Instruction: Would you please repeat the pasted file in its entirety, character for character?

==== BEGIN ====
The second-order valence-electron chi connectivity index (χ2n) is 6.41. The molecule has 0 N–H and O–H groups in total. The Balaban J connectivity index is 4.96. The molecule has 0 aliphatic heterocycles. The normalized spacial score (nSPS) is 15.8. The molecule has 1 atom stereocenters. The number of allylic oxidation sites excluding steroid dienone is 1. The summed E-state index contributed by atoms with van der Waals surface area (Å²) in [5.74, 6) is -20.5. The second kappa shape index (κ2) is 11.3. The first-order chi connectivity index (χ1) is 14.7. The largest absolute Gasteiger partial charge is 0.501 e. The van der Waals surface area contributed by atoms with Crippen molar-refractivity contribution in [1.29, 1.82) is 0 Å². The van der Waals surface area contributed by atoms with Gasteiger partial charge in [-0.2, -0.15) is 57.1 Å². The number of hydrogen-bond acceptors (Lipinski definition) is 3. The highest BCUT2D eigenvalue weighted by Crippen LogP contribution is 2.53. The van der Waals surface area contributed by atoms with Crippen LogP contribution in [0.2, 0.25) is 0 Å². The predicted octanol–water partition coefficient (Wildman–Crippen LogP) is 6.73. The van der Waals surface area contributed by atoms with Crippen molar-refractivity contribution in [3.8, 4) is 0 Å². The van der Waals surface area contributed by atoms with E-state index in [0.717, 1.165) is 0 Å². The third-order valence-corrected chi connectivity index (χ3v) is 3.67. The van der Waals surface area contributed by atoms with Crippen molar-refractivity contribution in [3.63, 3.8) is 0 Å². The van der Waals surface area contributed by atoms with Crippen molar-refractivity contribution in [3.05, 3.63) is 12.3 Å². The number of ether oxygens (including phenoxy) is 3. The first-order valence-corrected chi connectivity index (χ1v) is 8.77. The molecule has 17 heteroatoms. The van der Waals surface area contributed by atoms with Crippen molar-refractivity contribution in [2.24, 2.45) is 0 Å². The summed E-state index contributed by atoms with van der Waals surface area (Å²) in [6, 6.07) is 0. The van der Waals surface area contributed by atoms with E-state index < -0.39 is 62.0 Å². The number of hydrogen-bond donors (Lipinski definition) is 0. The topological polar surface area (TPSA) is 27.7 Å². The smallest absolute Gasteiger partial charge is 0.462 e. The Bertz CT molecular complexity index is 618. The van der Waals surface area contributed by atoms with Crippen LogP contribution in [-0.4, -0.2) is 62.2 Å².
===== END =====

The second-order valence-electron chi connectivity index (χ2n) is 6.41. The molecule has 0 N–H and O–H groups in total. The Balaban J connectivity index is 4.96. The molecule has 0 aliphatic heterocycles. The normalized spacial score (nSPS) is 15.8. The molecule has 1 atom stereocenters. The number of allylic oxidation sites excluding steroid dienone is 1. The summed E-state index contributed by atoms with van der Waals surface area (Å²) in [5.74, 6) is -20.5. The second kappa shape index (κ2) is 11.3. The first-order chi connectivity index (χ1) is 14.7. The largest absolute Gasteiger partial charge is 0.501 e. The van der Waals surface area contributed by atoms with Crippen molar-refractivity contribution in [1.29, 1.82) is 0 Å². The van der Waals surface area contributed by atoms with Gasteiger partial charge in [-0.2, -0.15) is 57.1 Å². The number of hydrogen-bond acceptors (Lipinski definition) is 3. The highest BCUT2D eigenvalue weighted by Crippen LogP contribution is 2.53. The van der Waals surface area contributed by atoms with Crippen LogP contribution in [0.2, 0.25) is 0 Å². The predicted octanol–water partition coefficient (Wildman–Crippen LogP) is 6.73. The van der Waals surface area contributed by atoms with Crippen molar-refractivity contribution in [3.8, 4) is 0 Å². The van der Waals surface area contributed by atoms with E-state index in [0.717, 1.165) is 0 Å². The third-order valence-corrected chi connectivity index (χ3v) is 3.67. The van der Waals surface area contributed by atoms with Crippen molar-refractivity contribution in [3.63, 3.8) is 0 Å². The van der Waals surface area contributed by atoms with Crippen molar-refractivity contribution in [3.05, 3.63) is 12.3 Å². The number of ether oxygens (including phenoxy) is 3. The first-order valence-corrected chi connectivity index (χ1v) is 8.77. The molecule has 17 heteroatoms. The van der Waals surface area contributed by atoms with Crippen molar-refractivity contribution in [2.24, 2.45) is 0 Å². The summed E-state index contributed by atoms with van der Waals surface area (Å²) in [6, 6.07) is 0. The van der Waals surface area contributed by atoms with E-state index < -0.39 is 62.0 Å². The number of hydrogen-bond donors (Lipinski definition) is 0. The topological polar surface area (TPSA) is 27.7 Å². The smallest absolute Gasteiger partial charge is 0.462 e. The Bertz CT molecular complexity index is 618. The van der Waals surface area contributed by atoms with Crippen LogP contribution in [-0.4, -0.2) is 62.2 Å².